\begin{eqnarray*}
\hbox{\sc FT}_f(\,\raisebox{0.8em}{\rotatebox{-90}{\resizebox{1em}{1em}{\ensuremath{\exists}}}}_M) &\isdef & \hbox{\sc FT}_f\left[\sum_{m=-M}^M \hbox{\sc Shift}_{m}(\delta)\right]\\
&=& \sum_{m=-M}^M \hbox{\sc FT}_f[\hbox{\sc Shift}_{m}(\delta)] \eqsp \sum_{m=-M}^M e^{-j2\pi f m}.
\end{eqnarray*}

Using the closed form of a geometric series,

$\displaystyle \sum_{m=L}^U r^m \eqsp \frac{ r^L - r^{U+1}}{1-r},$ (B.51)

with $ r=e^{-j\pi f}$ , we can write this as

\begin{eqnarray*}
\hbox{\sc FT}_f(\,\raisebox{0.8em}{\rotatebox{-90}{\resizebox{1em}{1em}{\ensuremath{\exists}}}}_M)
&=& \frac{e^{j2\pi f M } - e^{-j2\pi f M } e^{-j2\pi f }}{1-e^{-j2\pi f }}\\ [10pt]
&=& \frac{e^{-j\pi f}}{e^{-j\pi f}}
\cdot
\frac{e^{j\pi f (2M+1) } - e^{-j\pi f (2M+1) }}{e^{j\pi f}-e^{-j\pi f}}\\ [10pt]
&=& \frac{\sin[\pi f (2M+1) ]}{\sin(\pi f)}\\ [5pt]
&\isdef & (2M+1)\,\hbox{asinc}_{2M+1}(2\pi f )
\end{eqnarray*}

where we have used the definition of $ \hbox{asinc}$ given in Eq.$ \,$ (3.5) of §3.1. As we would expect from basic sampling theory, the Fourier transform of the sampled rectangular pulse is an aliased sinc function. Figure 3.2 illustrates one period $ M\cdot\hbox{asinc}_M(\omega)$ for $ M=11$ .

The proof can be completed by expressing the aliased sinc function as a sum of regular sinc functions, and using linearity of the Fourier transform to distribute $ \hbox{\sc FT}_f$ over the sum, converting each sinc function into an impulse, in the limit, by §B.13:

\begin{eqnarray*}
(2M+1)\,\hbox{asinc}_{2M+1}(2\pi f) &\isdef &
\frac{\sin[\pi f (2M+1) ]}{\sin(\pi f)}\\ [5pt]
&=& \sum_{k=-\infty}^{\infty} \mbox{sinc}(2Mf-k)\\ [5pt]
&\to& \sum_{k=-\infty}^{\infty} \delta(f-k)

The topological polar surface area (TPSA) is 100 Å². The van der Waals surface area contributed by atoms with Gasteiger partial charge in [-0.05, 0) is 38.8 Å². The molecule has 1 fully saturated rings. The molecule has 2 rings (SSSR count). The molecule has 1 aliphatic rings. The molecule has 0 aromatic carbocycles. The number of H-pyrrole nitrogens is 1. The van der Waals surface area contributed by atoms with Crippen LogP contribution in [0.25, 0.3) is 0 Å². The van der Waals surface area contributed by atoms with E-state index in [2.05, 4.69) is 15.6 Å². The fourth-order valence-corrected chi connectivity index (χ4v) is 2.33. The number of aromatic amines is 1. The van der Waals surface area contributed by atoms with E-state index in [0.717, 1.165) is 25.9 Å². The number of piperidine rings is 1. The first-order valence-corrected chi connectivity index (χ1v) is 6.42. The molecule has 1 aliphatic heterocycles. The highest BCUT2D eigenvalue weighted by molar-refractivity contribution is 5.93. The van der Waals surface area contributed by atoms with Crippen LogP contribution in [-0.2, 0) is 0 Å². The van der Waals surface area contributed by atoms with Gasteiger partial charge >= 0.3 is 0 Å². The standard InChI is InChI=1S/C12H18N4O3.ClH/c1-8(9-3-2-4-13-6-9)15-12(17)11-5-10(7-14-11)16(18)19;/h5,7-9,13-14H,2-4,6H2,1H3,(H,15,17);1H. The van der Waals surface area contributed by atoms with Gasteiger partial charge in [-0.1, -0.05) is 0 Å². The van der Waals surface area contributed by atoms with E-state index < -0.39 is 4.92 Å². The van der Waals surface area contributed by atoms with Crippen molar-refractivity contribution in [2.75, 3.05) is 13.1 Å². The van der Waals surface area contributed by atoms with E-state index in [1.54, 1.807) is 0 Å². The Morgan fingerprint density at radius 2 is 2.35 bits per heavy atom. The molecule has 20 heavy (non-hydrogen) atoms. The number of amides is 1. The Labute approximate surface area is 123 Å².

\end{eqnarray*}

by §B.13. Note that near $ f=0,2,4,\ldots$ , we have

\begin{eqnarray*}
\hbox{\sc FT}_f(\,\raisebox{0.8em}{\rotatebox{-90}{\resizebox{1em}{1em}{\ensuremath{\exists}}}}_M) &=& \frac{\sin[\pi f (2M+1) ]}{\sin(\pi f)}
\;\;\approx\;\; \frac{\sin[\pi f (2M+1) ]}{\pi f}\\ [5pt]
&=&(2M+1)\mbox{sinc}[(2M+1)f]
\;\;\to\;\;\delta(f)
\end{eqnarray*}

as $ M\to\infty$ , as shown in §B.13. Similarly, near $ f=1,3,5,\ldots$ , we have

$\displaystyle \hbox{\sc FT}_f(\,\raisebox{0.8em}{\rotatebox{-90}{\resizebox{1em}{1em}{\ensuremath{\exists}}}}_M) \;\;\approx\;\; \frac{\sin[\pi f (2M+1) ]}{-\pi f} \;\;\to\;\;\delta(f)$ (B.52)

as $ M\to\infty$ . Finally, we expect that the limit for non-integer $ f$ can be neglected since

$\displaystyle \lim_{M\to\infty}\int_a^b \frac{\sin(M\pi f)}{\pi f} df \eqsp 0,$ (B.53)

whenever $ n<a\leq b<n+1$ and $ n$ is some integer, as implied by §B.13.

See, e.g., [23,79] for more about impulses and their application in Fourier analysis and linear systems theory.

Exercise: Using a similar limiting construction as before,

$\displaystyle \Psi_P(f) = \lim_{L\to\infty} \Psi_{P,L}(f) \isdefs \lim_{L\to\infty} \frac{2\pi}{P}\sum_{l=-L}^L \delta\left(2\pi f-l\frac{2\pi}{P}\right),$ (B.54)

show that a direct inverse-Fourier transform calculation gives

$\displaystyle \psi_{P,L}(t) = \frac{\sin\left[\pi(2L+1)\frac{t}{P}\right]}{\sin\left( \pi \frac{t}{P}\right)},$ (B.55)

and verify that the peaks occur every $ P$ seconds and reach height $ (2L+1)/P$ . Also show that the peak widths, measured between zero crossings, are $ P/(2L+1)$ , so that the area under each peak is of order 1 in the limit as $ L\to\infty$ . [Hint: The shift theorem for inverse Fourier transforms is $ e^{j\nu t}x(t) \;\leftrightarrow\;
X(f-\nu)$ , and $ \hbox{\sc IFT}_t(\delta)=1/(2\pi)$ .]